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October is Fire Prevention Month and serves as a great reminder to prepare a home safety checklist
Creating a home safety checklist and practising your fire escape plan can help protect your home and family from the danger of smoke, fire and carbon monoxide (CO).
Here are some tips to help make your home safer:
Start with ensuring that your home is equipped with working alarms. Smoke alarms are the first line of defense for fire prevention. The National Fire Protection Association (NFPA) recommends installing smoke alarms inside every bedroom and on every level of the home, including the basement. CO is an invisible, odorless and potentially fatal gas, and the only way to detect it is with working CO alarms, which should be installed near every sleeping area and on every level of the home.
Make it part of your routine to regularly test and replace your alarms once they reach the end of their useful life: 10 years for smoke alarms and up to 10 years for CO alarms, depending on the model.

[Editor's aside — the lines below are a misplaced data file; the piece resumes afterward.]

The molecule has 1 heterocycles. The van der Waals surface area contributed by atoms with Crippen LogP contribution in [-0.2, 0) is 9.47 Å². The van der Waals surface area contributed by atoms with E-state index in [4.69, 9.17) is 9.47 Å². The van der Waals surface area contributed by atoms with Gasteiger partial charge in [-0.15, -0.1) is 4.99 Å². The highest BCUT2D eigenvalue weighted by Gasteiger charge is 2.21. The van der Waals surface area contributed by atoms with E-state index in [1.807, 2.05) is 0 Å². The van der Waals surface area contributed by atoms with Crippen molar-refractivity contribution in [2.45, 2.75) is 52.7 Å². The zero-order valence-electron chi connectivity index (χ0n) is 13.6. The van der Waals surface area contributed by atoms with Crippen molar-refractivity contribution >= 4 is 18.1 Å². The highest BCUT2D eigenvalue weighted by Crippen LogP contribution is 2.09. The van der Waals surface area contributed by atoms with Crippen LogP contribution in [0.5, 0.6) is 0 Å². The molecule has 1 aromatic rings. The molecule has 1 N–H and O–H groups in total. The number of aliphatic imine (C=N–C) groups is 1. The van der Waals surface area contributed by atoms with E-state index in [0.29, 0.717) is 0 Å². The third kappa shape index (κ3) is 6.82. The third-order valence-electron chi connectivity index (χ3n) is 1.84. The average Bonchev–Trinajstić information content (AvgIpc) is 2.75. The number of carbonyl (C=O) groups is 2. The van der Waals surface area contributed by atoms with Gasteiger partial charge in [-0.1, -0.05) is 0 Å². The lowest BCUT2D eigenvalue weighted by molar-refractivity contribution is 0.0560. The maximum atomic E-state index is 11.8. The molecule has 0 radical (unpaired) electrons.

The First Alert 10-Year Sealed Battery Combination Smoke & Carbon Monoxide Alarm provides 2-in-1 protection against both smoke and CO and is also equipped with a sealed 10-year battery, eliminating the need for battery replacements for up to a decade.
Keep fire extinguishers on hand and learn how to properly use them. Fire extinguishers should be placed in common spaces like the kitchen and garage, and on every level of the home. Place extinguishers where each adult member of the household can easily reach them, like under a kitchen sink or mounted to a wall.
In the event a small, controllable fire breaks out, a simple way to remember proper fire extinguisher usage is with the acronym PASS: Pull the pin, Aim low, Squeeze the lever and Sweep the nozzle from side to side.
Ensure that everyone in the household knows what to do and where to go in case your smoke or CO alarms sound. Make sure your plan includes two exits out of each room; you may need to equip second-floor bedrooms with escape ladders. With your household, choose a meeting spot outside that is a safe distance from the home, and do not go back inside until fire officials clear your home for safe re-entry. Practise your escape plan at least twice a year.
To learn more about home safety products and escape planning tips, visit firstalert.ca.
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